Tahoe users don't want to lose Highway 28 roadside parking

Roadside parking should remain on Highway 28 between Spooner Summit and Incline Village, Lake Tahoe enthusiasts said.

And there should be a reliable, frequent shuttle service around the entire lake.

About a dozen Carson City- and Tahoe-area residents shared their ideas Thursday on how the various agencies with a say along Tahoe's east shore should go about maintaining access as roadside parking decreases next year.

A public workshop at the Carson City Library sought comments on four proposals dealing with the elimination of at least 75 roadside parking spaces along Highway 28 with erosion control projects the next two summers between Spooner and Incline.

North Swanson of Zephyr Cove, representing the Tahoe Area Naturists, said roadside parking is critical.

"Our position is unless they have a transit system that is working and guaranteed down the road or more off-highway parking, which is doubtful, an adequate amount of on-road parking should remain," Swanson said.

The Tahoe Regional Planning Agency authorized erosion control projects that would limit about 105 roadside parking spaces to high-clearance vehicles and eliminate 75 parking spaces.

Highway 28 has 760 legal roadside parking spaces and 355 illegal spaces. That stretch of highway also has 852 off-highway parking spaces.

TRPA's long-term desires, however, are to eliminate all roadside parking.

Carson City-based Harding Lawson Associates - an engineering, planning and construction services firm - is using public workshops in Zephyr Cove, Carson City and Reno to prepare an East Tahoe Access Plan for TRPA. The firm has drafted four options with public comment to play a role in the final recommendation, said Paul Pettersen of Harding Lawson.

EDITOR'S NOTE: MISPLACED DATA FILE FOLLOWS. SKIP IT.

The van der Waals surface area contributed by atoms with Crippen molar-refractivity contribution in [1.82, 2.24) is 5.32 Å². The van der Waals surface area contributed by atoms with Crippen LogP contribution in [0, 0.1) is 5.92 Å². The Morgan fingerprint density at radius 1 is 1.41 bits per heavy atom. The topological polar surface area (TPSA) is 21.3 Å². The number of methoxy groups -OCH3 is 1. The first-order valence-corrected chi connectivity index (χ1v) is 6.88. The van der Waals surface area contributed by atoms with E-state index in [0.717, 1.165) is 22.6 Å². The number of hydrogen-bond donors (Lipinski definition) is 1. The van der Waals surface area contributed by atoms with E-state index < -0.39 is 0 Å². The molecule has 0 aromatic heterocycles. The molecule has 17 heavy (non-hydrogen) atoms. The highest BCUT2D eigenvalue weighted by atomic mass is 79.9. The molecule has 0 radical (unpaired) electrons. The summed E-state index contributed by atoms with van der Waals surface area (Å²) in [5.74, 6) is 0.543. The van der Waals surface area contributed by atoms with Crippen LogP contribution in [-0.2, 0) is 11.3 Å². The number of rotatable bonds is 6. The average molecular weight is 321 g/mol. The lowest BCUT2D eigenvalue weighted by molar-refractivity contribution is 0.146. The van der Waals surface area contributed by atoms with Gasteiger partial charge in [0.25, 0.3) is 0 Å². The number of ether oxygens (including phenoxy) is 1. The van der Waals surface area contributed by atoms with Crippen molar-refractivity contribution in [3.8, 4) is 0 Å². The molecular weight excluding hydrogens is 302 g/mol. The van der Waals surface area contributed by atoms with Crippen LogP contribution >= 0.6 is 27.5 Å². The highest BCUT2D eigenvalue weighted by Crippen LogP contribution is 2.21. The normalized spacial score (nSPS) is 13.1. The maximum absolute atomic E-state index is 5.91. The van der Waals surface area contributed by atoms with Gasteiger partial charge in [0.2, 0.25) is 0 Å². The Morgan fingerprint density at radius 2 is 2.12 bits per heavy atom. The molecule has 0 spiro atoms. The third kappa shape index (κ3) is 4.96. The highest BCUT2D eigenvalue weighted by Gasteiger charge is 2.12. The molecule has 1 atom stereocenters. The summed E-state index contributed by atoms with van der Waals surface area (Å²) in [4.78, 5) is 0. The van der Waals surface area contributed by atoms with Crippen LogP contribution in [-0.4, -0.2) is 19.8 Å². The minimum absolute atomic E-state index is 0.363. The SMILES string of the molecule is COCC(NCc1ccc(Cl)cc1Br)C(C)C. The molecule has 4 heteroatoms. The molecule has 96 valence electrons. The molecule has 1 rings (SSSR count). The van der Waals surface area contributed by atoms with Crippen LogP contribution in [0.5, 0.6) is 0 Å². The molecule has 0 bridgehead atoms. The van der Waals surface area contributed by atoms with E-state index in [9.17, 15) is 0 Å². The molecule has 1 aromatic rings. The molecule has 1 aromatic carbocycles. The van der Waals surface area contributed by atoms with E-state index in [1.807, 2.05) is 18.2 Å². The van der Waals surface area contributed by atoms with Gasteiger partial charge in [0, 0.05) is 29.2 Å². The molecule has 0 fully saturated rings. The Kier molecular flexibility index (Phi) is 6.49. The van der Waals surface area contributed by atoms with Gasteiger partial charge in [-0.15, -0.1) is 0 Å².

"I think it will play a significant role just because the resource agencies (TRPA, the Forest Service, the Nevada Department of Transportation) are sensitive to public concerns," Pettersen said.

The four options are:

- No transit, no parking lot expansions.

- No transit, expand parking lots

- Limited transit, expand parking lots.

- Full transit, don't expand parking lots.

A draft plan should be ready in July.

Pettersen said the Zephyr Cove workshop favored the second option. He said the government agencies favor the third option, and the public at the Carson workshop also welcomed some transit and expanded parking lots.

Parking lot expansions are proposed for the two Forest Service lots straddling the Washoe/Carson City line. One lot with 23 spaces could get 28 more spaces and the other lot with 32 spaces could get 17 more.

A shuttle, several people said, would have to be year-round and have a guaranteed long-term lifespan, unlike the Lake Lapper bus that folded last year. The Carson group also favored a lakewide shuttle over a Spooner-Incline shuttle.

"If they eliminate all the parking and the shuttle goes away, what access is there in fall, winter and spring?" asked one man.

Tricia Lincoln of Dayton said eliminating roadside parking would bring more boaters to eastshore beaches.

"What you're going to see is a boat parking lot," Lincoln said. "What does that do to water quality?"

Gary Hourt of Carson City didn't see as solid a proposal for shuttle service as is found at Yosemite National Park.

"Here is the real weak spot," Hourt said. "I don't see anything strong to get people in."

Pettersen said comments from the Carson City Library meeting would be incorporated in the access plan.

"You guys brought up some real good issues: boating, the Lake Lapper. I didn't even think of those things," he said.

Comments about plans to eliminate roadside parking on Highway 28 and add shuttle service may be sent to:

Harding Lawson Associates

1572 E. College Parkway, Suite 162

Carson City 89706

or faxed to 888-9994


Use the comment form below to begin a discussion about this content.

Sign in to comment